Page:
Millennials, those born between the 1980s and 2000s, can be valuable additions to your employee roster. They can also be one of the most difficult generations to retain as employees and convince to join your company in the first place.
When it comes to recruiting millennials, you are not seeking out the most seasoned of employees, but you are hiring moldable employees with promise. Experienced employees, while they will join your business equipped with years of knowledge, are often less willing to learn your company’s techniques. When people have already become experts in their own right, it sometimes translates to being “stuck in their ways.”
Taking the extra time to train and shape a millennial may be more worth it for your business in the long-run.
Nick DiBenedetto, co-owner of ND Landscape Inc. in Massachusetts, likes to look for promising young millennials who often have yet to discover their passion for the industry.
“What you have to look for is a young stud who doesn’t know he is an A player yet,” DiBenedetto explains.
Choosing the kind of employee you want to hire for the position is just the beginning, however. Once you decide to target millennials, the next step is to come up with a recruiting strategy because they are a hard group to get to join any company.
Lawn Butler offers internships to young prospects and visits college career fairs when specifically looking to recruit young talent, says Brian Lowery, the company’s hardscape construction client representative.
And while there are many recruitment options, including Lawn Butler’s tactics, gaining a millennial as an employee often proves to be much more difficult than drawing in an employee from another generation. Visiting universities helps, but it is simply not as easy as it used to be to attract young talent. That is because, as DiBenedetto has found, employers often intimidate millennial prospects with promises of long careers at their specific companies.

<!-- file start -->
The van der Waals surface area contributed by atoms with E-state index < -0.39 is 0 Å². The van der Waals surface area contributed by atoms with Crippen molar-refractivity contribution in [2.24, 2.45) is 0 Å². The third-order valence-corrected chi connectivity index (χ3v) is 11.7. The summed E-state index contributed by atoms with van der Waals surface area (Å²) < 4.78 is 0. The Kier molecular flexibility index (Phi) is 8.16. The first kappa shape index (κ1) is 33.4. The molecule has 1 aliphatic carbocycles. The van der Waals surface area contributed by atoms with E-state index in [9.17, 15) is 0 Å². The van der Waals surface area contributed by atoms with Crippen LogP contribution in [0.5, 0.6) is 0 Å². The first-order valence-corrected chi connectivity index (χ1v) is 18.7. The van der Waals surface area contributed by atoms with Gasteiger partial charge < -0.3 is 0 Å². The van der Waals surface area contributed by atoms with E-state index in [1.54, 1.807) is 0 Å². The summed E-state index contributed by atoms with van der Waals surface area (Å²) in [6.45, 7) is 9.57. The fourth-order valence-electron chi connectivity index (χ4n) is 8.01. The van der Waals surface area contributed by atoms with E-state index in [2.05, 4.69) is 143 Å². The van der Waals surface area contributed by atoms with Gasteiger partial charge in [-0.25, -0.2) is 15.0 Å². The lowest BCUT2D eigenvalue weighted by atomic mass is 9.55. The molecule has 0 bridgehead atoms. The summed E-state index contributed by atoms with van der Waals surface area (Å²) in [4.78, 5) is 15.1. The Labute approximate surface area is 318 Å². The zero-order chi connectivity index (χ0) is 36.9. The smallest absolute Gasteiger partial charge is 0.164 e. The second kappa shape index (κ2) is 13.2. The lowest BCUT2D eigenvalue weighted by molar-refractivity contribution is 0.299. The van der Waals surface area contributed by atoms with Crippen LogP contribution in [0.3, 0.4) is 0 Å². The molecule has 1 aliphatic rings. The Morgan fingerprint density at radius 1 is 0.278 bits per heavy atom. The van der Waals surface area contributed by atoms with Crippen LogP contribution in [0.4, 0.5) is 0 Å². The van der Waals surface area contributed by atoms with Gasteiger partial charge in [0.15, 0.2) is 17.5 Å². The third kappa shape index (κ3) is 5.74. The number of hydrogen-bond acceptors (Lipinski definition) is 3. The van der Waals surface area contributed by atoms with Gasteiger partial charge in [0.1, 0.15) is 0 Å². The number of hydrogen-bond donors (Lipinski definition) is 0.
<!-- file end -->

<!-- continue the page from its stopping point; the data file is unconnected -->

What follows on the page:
“Let me help you with your ‘personal’ career.” This is the language DiBenedetto uses when he speaks to millennial prospects.
That is why DiBenedetto likes to bring along millennial employees “a little bit at a time.”
“Speak of their time at your company in achievable short increments, and discuss how it will ultimately impact their professional goals, not your business,” he says.
These professional goals are much different for millennials than they are for the generations that precede them. They are often fully focused on their personal career growth, not their growth at one company.
That is what makes them such a difficult, yet exciting, group of potential employees. And once you better understand them, you could find yourself with a team of auspicious colleagues.
As DiBenedetto says, “Learning how to deal with them is the key component.”